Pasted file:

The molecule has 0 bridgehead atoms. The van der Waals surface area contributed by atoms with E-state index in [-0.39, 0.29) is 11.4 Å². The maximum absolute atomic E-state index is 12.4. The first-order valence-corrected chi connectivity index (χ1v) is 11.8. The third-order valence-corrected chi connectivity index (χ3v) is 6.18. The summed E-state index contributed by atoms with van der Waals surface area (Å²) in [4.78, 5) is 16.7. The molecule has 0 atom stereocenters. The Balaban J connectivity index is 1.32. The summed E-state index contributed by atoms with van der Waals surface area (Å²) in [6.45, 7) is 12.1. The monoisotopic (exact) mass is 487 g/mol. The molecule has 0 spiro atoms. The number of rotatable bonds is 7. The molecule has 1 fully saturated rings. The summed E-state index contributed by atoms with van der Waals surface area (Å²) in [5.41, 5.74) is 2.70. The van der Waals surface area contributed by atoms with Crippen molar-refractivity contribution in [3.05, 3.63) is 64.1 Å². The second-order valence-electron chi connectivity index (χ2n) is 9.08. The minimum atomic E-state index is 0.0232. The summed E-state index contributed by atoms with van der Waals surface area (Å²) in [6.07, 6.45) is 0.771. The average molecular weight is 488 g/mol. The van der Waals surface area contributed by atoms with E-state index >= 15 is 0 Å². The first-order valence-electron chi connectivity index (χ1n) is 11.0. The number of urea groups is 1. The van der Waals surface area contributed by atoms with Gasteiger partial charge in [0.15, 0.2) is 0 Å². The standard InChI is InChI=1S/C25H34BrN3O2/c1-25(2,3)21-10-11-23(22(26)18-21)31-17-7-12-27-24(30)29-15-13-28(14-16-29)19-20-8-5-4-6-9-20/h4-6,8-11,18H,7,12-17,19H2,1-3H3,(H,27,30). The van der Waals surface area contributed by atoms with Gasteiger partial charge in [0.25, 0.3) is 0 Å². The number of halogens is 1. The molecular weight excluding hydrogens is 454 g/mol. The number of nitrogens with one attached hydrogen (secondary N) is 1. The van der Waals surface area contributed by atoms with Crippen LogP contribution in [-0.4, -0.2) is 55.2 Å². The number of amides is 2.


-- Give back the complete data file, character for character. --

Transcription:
The molecule has 0 bridgehead atoms. The van der Waals surface area contributed by atoms with E-state index in [-0.39, 0.29) is 11.4 Å². The maximum absolute atomic E-state index is 12.4. The first-order valence-corrected chi connectivity index (χ1v) is 11.8. The third-order valence-corrected chi connectivity index (χ3v) is 6.18. The summed E-state index contributed by atoms with van der Waals surface area (Å²) in [4.78, 5) is 16.7. The molecule has 0 atom stereocenters. The Balaban J connectivity index is 1.32. The summed E-state index contributed by atoms with van der Waals surface area (Å²) in [6.45, 7) is 12.1. The monoisotopic (exact) mass is 487 g/mol. The molecule has 0 spiro atoms. The number of rotatable bonds is 7. The molecule has 1 fully saturated rings. The summed E-state index contributed by atoms with van der Waals surface area (Å²) in [5.41, 5.74) is 2.70. The van der Waals surface area contributed by atoms with Crippen molar-refractivity contribution in [3.05, 3.63) is 64.1 Å². The second-order valence-electron chi connectivity index (χ2n) is 9.08. The minimum atomic E-state index is 0.0232. The summed E-state index contributed by atoms with van der Waals surface area (Å²) in [6.07, 6.45) is 0.771. The average molecular weight is 488 g/mol. The van der Waals surface area contributed by atoms with E-state index >= 15 is 0 Å². The first-order valence-electron chi connectivity index (χ1n) is 11.0. The number of urea groups is 1. The van der Waals surface area contributed by atoms with Gasteiger partial charge in [0.15, 0.2) is 0 Å². The standard InChI is InChI=1S/C25H34BrN3O2/c1-25(2,3)21-10-11-23(22(26)18-21)31-17-7-12-27-24(30)29-15-13-28(14-16-29)19-20-8-5-4-6-9-20/h4-6,8-11,18H,7,12-17,19H2,1-3H3,(H,27,30). The van der Waals surface area contributed by atoms with Gasteiger partial charge in [0.25, 0.3) is 0 Å². The number of halogens is 1. The molecular weight excluding hydrogens is 454 g/mol. The number of nitrogens with one attached hydrogen (secondary N) is 1. The van der Waals surface area contributed by atoms with Crippen LogP contribution in [-0.4, -0.2) is 55.2 Å². The number of amides is 2.